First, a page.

Figure 2 Detailed map of the remotely operated vehicle (ROV)-based surveys. Also included is the wider area from which water column profile data from GLODAP v2 were derived. Profiles of benthic environmental data vs. depth over time to justify the GLODAP v2 data use. (A) Detailed ROV-based survey map with tracks to help understand the complexity and positioning of the CLIVAR Repeat Section A13.5 2010 (closest year to 2006 with reliable data available) with respect to the ROV survey. Also included maps of the GLODAP v2 (https://www.nodc.noaa.gov/ocads/oceans/GLODAPv2/) transects from 1973 to 2010 used to understand water column profiles environmental data variability in the area. (B) Near-bottom water profiles and ROV-derived temperature, salinity, and dissolved oxygen (DO) profiles, from 1973 to 2010, were compared to justify the use of 2010 data to analyze the 2006 events. All 11 profiles were remarkably similar near the seabed, despite covering an area wider than 500 km across the Ghanaian Ivory Coast continental margin. The base map was retrieved from https://www.google.com/maps/d/u/0/edit?hl=en&mid=118kWIJnxdfJ_aa79Qq6JFqf-aedacoi7&ll=5.049633727701252%2C-4.504481&z=12, and then survey data were plotted on it (Google, n.d.).
The sample region off the Ghanaian Ivory Coast spanning the continental margin is very narrow. This facilitates relatively rapid carbon transfer to the deep sea upon the sinking of jelly-C biomass post-blooms. With steep slopes beginning at approximately 200 m, the seabed topography has many canyons and complex structures, making an assessment of relatively localized jelly-C deposits difficult but important. Thus, in our study, we sought to use ROV data in the form of video over a continuous depth range starting at 20 m through 1,276 m (also see Delteil et al., 1974; Basile et al., 1993). Our sampling region covered a broad range of a suite of environmental characteristics and parameters that we felt could help to objectively capture some of the dynamics underlying jelly-C in offshore benthic systems.
Remotely Operated Vehicle Benthic Transects
During an ongoing collaboration between the oil industry and marine sciences (SERPENT project; Gates et al., 2016), we gained access to ROV videos (Sonsub vehicle type, operated from the DP Reel Vessel) in the Baobab oil field (discovered in 2001) off Ghanaian Ivory Coast. The ROV video footage we selected was originally meant to study the mechanical state of the Baobab Oil Pipelines and their structures using umbilical-based inspections and cone penetrometer (CP) surveys. The ROV footage spanned dives completed upon days from February 28, 2006, to March 19, 2006, and coverage ranged from only 26 to a depth of 1,276 m (Figure 1A; Tables 1, 2). Most oil field structures coincided with large areas of seabed, and the ROV thoroughly inspected the entirety of the pipeline route from 26- to 1,276-m depth, mimicking a planned scientific survey (Figure 1A). The total pipeline-seabed distance covered and analyzed was 142 km of Pipelines and 29.9 km of CP Surveys (Figure 2A; Table 1). Surveys allowed for the identification of large depositions of jelly-C composed of P. atlanticum and megafaunal assemblages that covered over 10,000 m2 of the seafloor (Figure 1). A large number of ROV video transects were conducted for areas of relative plain seabed, or for very low-profiled pipelines (sometimes buried) showing megafaunal organisms aggregating and scavenging on jelly-C.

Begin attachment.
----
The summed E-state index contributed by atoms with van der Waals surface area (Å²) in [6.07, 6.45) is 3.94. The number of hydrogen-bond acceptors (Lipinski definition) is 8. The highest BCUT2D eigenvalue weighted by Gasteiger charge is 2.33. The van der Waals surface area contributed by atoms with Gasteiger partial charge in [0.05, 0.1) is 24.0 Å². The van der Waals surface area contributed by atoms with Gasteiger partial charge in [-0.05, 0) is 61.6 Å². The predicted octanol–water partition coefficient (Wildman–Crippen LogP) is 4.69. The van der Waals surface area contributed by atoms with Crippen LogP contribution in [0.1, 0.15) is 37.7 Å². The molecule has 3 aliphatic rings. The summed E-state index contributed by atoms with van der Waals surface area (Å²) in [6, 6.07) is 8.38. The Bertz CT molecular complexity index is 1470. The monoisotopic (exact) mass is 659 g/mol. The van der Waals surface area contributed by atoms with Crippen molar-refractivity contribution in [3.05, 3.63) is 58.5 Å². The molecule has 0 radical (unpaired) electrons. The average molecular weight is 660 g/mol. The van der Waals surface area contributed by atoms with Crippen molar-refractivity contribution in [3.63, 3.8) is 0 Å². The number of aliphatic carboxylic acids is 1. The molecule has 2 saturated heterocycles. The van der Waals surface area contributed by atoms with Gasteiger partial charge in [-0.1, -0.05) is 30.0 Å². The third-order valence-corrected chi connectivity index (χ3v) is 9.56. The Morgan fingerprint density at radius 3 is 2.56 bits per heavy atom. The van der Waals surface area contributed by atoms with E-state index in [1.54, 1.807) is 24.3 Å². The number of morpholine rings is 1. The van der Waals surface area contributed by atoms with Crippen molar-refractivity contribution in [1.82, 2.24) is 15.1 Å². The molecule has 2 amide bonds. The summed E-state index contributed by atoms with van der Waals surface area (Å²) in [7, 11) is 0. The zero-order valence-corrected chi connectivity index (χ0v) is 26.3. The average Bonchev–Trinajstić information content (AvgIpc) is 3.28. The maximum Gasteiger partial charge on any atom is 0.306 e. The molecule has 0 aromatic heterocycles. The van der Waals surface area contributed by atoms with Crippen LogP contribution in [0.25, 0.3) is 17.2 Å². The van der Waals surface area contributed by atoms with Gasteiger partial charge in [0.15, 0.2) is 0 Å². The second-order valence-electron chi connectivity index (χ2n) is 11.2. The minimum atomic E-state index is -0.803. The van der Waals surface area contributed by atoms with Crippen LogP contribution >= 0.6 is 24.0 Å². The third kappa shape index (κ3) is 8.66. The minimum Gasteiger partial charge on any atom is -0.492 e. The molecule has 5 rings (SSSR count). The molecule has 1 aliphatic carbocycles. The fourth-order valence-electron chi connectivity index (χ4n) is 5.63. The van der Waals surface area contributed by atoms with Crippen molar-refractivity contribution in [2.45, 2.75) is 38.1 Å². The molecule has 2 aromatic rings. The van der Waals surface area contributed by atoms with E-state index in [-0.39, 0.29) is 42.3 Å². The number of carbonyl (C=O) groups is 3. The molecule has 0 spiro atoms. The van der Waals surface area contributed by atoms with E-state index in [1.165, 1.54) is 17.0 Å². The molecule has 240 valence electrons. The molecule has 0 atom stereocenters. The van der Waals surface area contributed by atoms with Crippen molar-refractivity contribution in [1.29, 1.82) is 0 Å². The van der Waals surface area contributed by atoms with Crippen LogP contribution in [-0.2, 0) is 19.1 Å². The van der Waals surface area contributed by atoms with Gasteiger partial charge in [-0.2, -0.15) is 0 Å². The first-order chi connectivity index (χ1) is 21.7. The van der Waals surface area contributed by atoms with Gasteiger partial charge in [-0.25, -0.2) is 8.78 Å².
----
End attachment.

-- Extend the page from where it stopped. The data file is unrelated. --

Remotely Operated Vehicle Videos and Ecological Data Acquisition
The ROV benthic transects were first analyzed in 2007–2008 using 309 videos with a focus on P. atlanticum biomass and jelly-C export (Lebrato and Jones, 2009), with a qualitative basic description of the ecology. Thus, herein we sought to re-analyze the benthic video surveys (“Pipelines” in Table 1), including additional videos (“CP Surveys” in Table 1), to assess quantitatively the importance of jelly-C depositions on major benthic ecological processes. All videos were assessed using VisualReview 6.5 (VisualSoft Limited). From a total of 705 initial videos including pipelines, seabed, and underwater machinery (summing over 150 h), 148 (summing over 33 h) showed concomitant jelly-C and megafaunal communities and thus were selected for further analyses. Following the methods outlined in Lebrato and Jones (2009), a sampling unit of video representing 100 m2 of the seabed was used. Using data quantified based on ROV position and scaled sizes of the nearby pipeline, we were able to assess P. atlanticum colony densities, sizes, and conditions (fresh, degraded, and decomposing, visually categorized), to provide a general overview (Figure 3). We also analyzed current speed and direction by using particle tracking in video images and estimated substrate type (pipeline or land-based materials, pipeline and fine sediments, pipeline and coarse sediment, and pipeline and disturbed sediment). Further, both the pipeline diameter (15, 25, and 30 cm) (Figure 3; Table 1) and megafauna size were estimated (for taxa > 50 mm in size) (see Jones et al., 2007) from the sub-selections of video. Megafaunal assessments for fine-scale patterns analyses were based upon 50-m2 sampling units in video transects. This was novel, in that this was at a higher spatial resolution for the visual assessments. Subsequently, our approach resulted in high megafaunal counts at similar individual depths where the seabed profile sloped gently (resulting in often extensive replication of measurements within a similar depth), but sometimes there were abrupt depth changes with fewer counts. We resolved this issue by estimating depth band averages for organisms every 50 and 100 m for statistical analyses to avoid the weighting of certain individual depths overriding others. Further, the averaging was performed so as to integrate zero measurements at certain depths. All megafaunal organisms were characterized by operational taxonomic units (OTUs) for further analyses. These OTUs were identified to at least the genus level and in many cases to the species level. In cases lacking positive identification, we allocated the respective organisms to family or class with respect to the most distinctive morphologies or colors (see Table 2 for a complete taxonomic list). As Supplementary Materials, the 705 transect videos were used to create two videos summarizing the findings: 1) a summary 12-min presentation (Video S1, https://www.youtube.com/watch?v=Ai0QODpqh1A) and 2) a detailed 130-min presentation (Video S2, https://www.youtube.com/watch?v=KejvhIczDXU). Videos include commentary from the first author herein. From visualizations, we provided an annotated document including any relevant feature, behavior, or event as well as working comments on observations (Text S1).